Britain: Enough Growth To Buoy Blair?
Prime Minister Tony Blair has said he will put the economy at the center of his bid for a third term. A few days ago, the plan seemed questionable. Now the strategy is looking sounder.
Blair's forecast for economic growth of between 3% and 3.5% for 2005 is above many private forecasters' expectations. Moreover, industrial production is falling, and retailers suffered their worst Christmas season in decades. The fear: Consumer spending could crumble under the weight of higher interest rates and a burst housing bubble, dragging down the economy.
The latest reports, however, allay some of those worries. In particular, real gross domestic product in the fourth quarter grew a greater-than-expected 0.7% from the third quarter. That's equal to a 3% annual rate and faster than the third quarter's 0.5% gain. Growth for the year was a healthy 3.1%, up from 2.2% in 2003.
The economy's strength remains concentrated in the services sector, which accounts for 72% of GDP. Service output, buoyed by strong growth in business services and finance, rose 1% last quarter, outpacing the third quarter's 0.9% rise.
To be sure, the manufacturing and retail sectors were weak. Manufacturing output fell 0.2%, the second quarterly decline in a row. But that weakness mainly reflected downtime for maintenance in oil and gas extraction, which was completed by October. And the British Chambers of Commerce reported very strong export orders for the fourth quarter.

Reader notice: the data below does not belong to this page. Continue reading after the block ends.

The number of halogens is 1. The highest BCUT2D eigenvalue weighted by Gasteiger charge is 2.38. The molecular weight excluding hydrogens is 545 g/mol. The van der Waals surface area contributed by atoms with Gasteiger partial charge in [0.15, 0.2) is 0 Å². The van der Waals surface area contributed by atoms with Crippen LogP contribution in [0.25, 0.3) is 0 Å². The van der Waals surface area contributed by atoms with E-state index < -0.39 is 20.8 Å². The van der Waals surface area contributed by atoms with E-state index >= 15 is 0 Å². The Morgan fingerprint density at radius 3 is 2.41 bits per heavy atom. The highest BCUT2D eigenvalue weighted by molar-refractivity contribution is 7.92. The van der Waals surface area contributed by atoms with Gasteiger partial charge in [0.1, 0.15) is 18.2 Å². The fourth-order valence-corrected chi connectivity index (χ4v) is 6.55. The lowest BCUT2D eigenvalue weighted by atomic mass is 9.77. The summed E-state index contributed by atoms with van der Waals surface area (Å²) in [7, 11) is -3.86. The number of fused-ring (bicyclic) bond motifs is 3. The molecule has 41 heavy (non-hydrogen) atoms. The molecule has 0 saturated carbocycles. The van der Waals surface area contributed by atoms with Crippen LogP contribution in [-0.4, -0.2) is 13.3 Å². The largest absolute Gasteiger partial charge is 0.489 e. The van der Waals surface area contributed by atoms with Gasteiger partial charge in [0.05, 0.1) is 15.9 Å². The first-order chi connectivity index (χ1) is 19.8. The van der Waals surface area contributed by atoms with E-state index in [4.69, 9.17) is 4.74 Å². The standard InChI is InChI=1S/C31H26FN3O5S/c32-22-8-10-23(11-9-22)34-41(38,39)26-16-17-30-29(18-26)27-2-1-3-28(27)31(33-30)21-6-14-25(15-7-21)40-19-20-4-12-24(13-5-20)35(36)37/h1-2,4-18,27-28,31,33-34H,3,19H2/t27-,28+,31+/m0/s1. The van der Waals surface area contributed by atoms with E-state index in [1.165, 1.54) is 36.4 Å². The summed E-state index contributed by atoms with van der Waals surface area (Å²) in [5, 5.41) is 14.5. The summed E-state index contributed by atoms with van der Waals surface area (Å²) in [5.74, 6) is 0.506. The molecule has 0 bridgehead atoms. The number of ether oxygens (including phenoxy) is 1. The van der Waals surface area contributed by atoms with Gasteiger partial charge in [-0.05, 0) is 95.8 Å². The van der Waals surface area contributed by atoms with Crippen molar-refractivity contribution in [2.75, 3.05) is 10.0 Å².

Output in the retailing sector posted a slim 0.3% gain, the weakest in nearly two years. Nevertheless, through January, house prices appear to be stabilizing, not collapsing, and January consumer confidence hit a two-year high. These trends imply a more resilient consumer sector than the bleak December retail sales numbers suggested. And amid tight labor markets, wages are growing in the 4%-to-4.5% range, well above December's 1.6% inflation rate.
With Blair likely to call for elections as early as May, the Treasury is already talking up the latest data. And while the economy's strength is not broadly based, it may well prove politically sufficient.
By James C. Cooper & Kathleen Madigan